Patterns typically have separate instructions for the right and left front pieces and a single instruction for the sleeves. I always knit the two fronts at the same time and then two sleeves at the same time. I use two balls of yarn, cast on the stitches starting with one ball and then switch to the second ball, casting onto the same needle. If the item is large I use a circular needle to accommodate the two pieces. I just alternate from one piece to the other row by row. I know my mother did this as well, so for the longest time I did not know that most Knitters work on each piece separately. I find it saves me a lot of time in tracking rows and keeping track of increase and decrease stitches. Working this way means I rarely have any discrepancies between the two pieces. If I do I'm more likely to notice them quickly.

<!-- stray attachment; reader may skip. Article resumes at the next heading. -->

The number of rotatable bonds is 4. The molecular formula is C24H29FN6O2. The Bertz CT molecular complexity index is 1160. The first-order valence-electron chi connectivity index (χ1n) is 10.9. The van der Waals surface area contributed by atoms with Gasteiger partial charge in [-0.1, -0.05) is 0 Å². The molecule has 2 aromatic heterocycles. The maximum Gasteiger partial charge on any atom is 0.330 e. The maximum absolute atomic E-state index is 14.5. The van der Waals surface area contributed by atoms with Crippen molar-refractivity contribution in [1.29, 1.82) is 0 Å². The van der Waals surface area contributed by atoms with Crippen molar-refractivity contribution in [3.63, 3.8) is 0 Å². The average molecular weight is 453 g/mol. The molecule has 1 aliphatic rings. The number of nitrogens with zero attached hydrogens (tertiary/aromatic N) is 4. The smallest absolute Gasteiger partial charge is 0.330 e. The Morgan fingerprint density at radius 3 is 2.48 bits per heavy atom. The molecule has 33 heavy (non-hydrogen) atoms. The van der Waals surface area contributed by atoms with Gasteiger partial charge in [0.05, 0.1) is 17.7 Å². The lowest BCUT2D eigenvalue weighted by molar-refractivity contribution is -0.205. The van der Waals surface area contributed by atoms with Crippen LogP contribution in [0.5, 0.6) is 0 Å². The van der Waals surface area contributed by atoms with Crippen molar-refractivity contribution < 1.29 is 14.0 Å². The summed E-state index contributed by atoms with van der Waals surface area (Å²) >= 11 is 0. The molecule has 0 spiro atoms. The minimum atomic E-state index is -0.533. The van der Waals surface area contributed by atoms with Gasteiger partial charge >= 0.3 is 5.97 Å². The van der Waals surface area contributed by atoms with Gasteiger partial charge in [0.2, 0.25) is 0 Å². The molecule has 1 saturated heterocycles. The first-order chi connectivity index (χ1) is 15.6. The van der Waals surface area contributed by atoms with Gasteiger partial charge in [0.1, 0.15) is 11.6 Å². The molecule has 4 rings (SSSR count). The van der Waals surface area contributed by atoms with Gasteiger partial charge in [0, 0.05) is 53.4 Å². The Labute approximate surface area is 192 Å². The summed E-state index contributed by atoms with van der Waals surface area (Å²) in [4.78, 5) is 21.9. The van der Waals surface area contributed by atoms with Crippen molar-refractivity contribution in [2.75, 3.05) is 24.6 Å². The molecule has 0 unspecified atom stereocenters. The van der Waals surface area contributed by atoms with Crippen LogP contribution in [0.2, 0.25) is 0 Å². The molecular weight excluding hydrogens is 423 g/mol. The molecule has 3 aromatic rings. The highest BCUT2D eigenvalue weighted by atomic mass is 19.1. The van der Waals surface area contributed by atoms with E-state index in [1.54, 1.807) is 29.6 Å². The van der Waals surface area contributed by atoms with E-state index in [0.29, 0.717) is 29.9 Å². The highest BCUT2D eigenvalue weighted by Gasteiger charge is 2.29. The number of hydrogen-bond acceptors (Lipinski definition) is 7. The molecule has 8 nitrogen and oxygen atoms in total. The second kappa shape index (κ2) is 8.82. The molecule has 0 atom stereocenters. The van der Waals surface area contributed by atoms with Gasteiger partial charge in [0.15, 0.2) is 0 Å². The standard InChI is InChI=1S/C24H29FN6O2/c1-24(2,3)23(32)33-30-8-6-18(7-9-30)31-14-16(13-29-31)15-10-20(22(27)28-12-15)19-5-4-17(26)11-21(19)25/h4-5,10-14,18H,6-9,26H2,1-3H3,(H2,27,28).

When working the fronts simultaneously the advantage is that the reverse shaping becomes visually obvious in a way that is not so apparent when working each piece separately. It wasn't until I started teaching that I discovered the reverse shaping instruction was such a problem for many Knitters. It also makes the right side vs. wrong side shaping instructions clearer. I really noticed how much it simplifies things recently while working on fronts with dart shaping. Much more detail was necessary to write the pattern out with stitch counts highlighted than when visual placement was used.
I'm curious, do many others knit this way or do you always knit each piece separately?